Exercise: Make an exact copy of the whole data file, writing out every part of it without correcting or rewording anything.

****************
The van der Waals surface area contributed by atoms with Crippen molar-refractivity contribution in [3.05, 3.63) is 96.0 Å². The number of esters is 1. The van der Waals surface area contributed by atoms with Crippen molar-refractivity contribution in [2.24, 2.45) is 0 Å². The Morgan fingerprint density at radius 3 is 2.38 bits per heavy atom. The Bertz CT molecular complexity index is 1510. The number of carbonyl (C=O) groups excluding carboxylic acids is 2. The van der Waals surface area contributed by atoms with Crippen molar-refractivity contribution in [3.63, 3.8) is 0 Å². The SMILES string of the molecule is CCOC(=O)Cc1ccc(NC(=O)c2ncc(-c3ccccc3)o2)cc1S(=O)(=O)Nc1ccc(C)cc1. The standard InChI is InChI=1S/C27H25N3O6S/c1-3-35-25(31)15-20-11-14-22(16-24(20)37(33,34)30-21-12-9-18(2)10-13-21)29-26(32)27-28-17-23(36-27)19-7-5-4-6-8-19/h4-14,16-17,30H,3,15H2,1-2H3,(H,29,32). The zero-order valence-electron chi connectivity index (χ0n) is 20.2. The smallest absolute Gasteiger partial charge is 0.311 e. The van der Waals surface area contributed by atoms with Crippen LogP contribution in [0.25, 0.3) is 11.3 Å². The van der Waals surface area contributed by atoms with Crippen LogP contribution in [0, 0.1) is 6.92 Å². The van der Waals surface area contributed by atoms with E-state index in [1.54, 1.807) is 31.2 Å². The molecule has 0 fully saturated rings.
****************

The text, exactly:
The van der Waals surface area contributed by atoms with Crippen molar-refractivity contribution in [3.05, 3.63) is 96.0 Å². The number of esters is 1. The van der Waals surface area contributed by atoms with Crippen molar-refractivity contribution in [2.24, 2.45) is 0 Å². The Morgan fingerprint density at radius 3 is 2.38 bits per heavy atom. The Bertz CT molecular complexity index is 1510. The number of carbonyl (C=O) groups excluding carboxylic acids is 2. The van der Waals surface area contributed by atoms with Crippen molar-refractivity contribution in [3.63, 3.8) is 0 Å². The SMILES string of the molecule is CCOC(=O)Cc1ccc(NC(=O)c2ncc(-c3ccccc3)o2)cc1S(=O)(=O)Nc1ccc(C)cc1. The standard InChI is InChI=1S/C27H25N3O6S/c1-3-35-25(31)15-20-11-14-22(16-24(20)37(33,34)30-21-12-9-18(2)10-13-21)29-26(32)27-28-17-23(36-27)19-7-5-4-6-8-19/h4-14,16-17,30H,3,15H2,1-2H3,(H,29,32). The zero-order valence-electron chi connectivity index (χ0n) is 20.2. The smallest absolute Gasteiger partial charge is 0.311 e. The van der Waals surface area contributed by atoms with Crippen LogP contribution in [0.25, 0.3) is 11.3 Å². The van der Waals surface area contributed by atoms with Crippen LogP contribution in [0, 0.1) is 6.92 Å². The van der Waals surface area contributed by atoms with E-state index in [1.54, 1.807) is 31.2 Å². The molecule has 0 fully saturated rings.